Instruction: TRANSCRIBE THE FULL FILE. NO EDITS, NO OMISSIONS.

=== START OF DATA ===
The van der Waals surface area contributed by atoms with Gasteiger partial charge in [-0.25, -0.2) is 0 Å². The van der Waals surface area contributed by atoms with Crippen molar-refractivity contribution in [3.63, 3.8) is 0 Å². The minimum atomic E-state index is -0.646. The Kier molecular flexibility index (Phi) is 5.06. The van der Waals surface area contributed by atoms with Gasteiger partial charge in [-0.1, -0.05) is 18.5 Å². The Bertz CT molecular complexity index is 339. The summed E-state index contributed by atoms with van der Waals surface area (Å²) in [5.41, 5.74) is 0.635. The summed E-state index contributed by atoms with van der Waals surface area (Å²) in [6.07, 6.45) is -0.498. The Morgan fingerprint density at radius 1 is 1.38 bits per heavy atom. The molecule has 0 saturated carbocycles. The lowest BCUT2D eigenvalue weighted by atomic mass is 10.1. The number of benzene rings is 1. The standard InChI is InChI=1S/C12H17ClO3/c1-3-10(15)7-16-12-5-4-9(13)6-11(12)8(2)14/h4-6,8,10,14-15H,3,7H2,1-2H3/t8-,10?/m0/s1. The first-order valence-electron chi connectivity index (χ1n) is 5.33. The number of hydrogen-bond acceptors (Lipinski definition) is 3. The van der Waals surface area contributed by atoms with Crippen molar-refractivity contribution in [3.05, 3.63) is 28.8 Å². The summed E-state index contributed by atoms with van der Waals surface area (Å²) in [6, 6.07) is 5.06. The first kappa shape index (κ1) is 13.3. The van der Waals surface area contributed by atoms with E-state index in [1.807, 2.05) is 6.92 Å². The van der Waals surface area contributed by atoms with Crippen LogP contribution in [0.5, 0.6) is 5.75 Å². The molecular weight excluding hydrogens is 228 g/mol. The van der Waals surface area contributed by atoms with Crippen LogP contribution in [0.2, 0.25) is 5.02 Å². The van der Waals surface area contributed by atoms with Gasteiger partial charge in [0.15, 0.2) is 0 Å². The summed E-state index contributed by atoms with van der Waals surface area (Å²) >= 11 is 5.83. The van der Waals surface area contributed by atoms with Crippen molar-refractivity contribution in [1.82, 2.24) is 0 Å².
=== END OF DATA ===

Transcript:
The van der Waals surface area contributed by atoms with Gasteiger partial charge in [-0.25, -0.2) is 0 Å². The van der Waals surface area contributed by atoms with Crippen molar-refractivity contribution in [3.63, 3.8) is 0 Å². The minimum atomic E-state index is -0.646. The Kier molecular flexibility index (Phi) is 5.06. The van der Waals surface area contributed by atoms with Gasteiger partial charge in [-0.1, -0.05) is 18.5 Å². The Bertz CT molecular complexity index is 339. The summed E-state index contributed by atoms with van der Waals surface area (Å²) in [5.41, 5.74) is 0.635. The summed E-state index contributed by atoms with van der Waals surface area (Å²) in [6.07, 6.45) is -0.498. The Morgan fingerprint density at radius 1 is 1.38 bits per heavy atom. The molecule has 0 saturated carbocycles. The lowest BCUT2D eigenvalue weighted by atomic mass is 10.1. The number of benzene rings is 1. The standard InChI is InChI=1S/C12H17ClO3/c1-3-10(15)7-16-12-5-4-9(13)6-11(12)8(2)14/h4-6,8,10,14-15H,3,7H2,1-2H3/t8-,10?/m0/s1. The first-order valence-electron chi connectivity index (χ1n) is 5.33. The number of hydrogen-bond acceptors (Lipinski definition) is 3. The van der Waals surface area contributed by atoms with Crippen molar-refractivity contribution in [3.05, 3.63) is 28.8 Å². The summed E-state index contributed by atoms with van der Waals surface area (Å²) in [6, 6.07) is 5.06. The first kappa shape index (κ1) is 13.3. The van der Waals surface area contributed by atoms with E-state index in [1.807, 2.05) is 6.92 Å². The van der Waals surface area contributed by atoms with Crippen LogP contribution in [0.5, 0.6) is 5.75 Å². The molecular weight excluding hydrogens is 228 g/mol. The van der Waals surface area contributed by atoms with Crippen LogP contribution in [0.2, 0.25) is 5.02 Å². The van der Waals surface area contributed by atoms with Gasteiger partial charge in [0.15, 0.2) is 0 Å². The summed E-state index contributed by atoms with van der Waals surface area (Å²) >= 11 is 5.83. The van der Waals surface area contributed by atoms with Crippen molar-refractivity contribution in [1.82, 2.24) is 0 Å².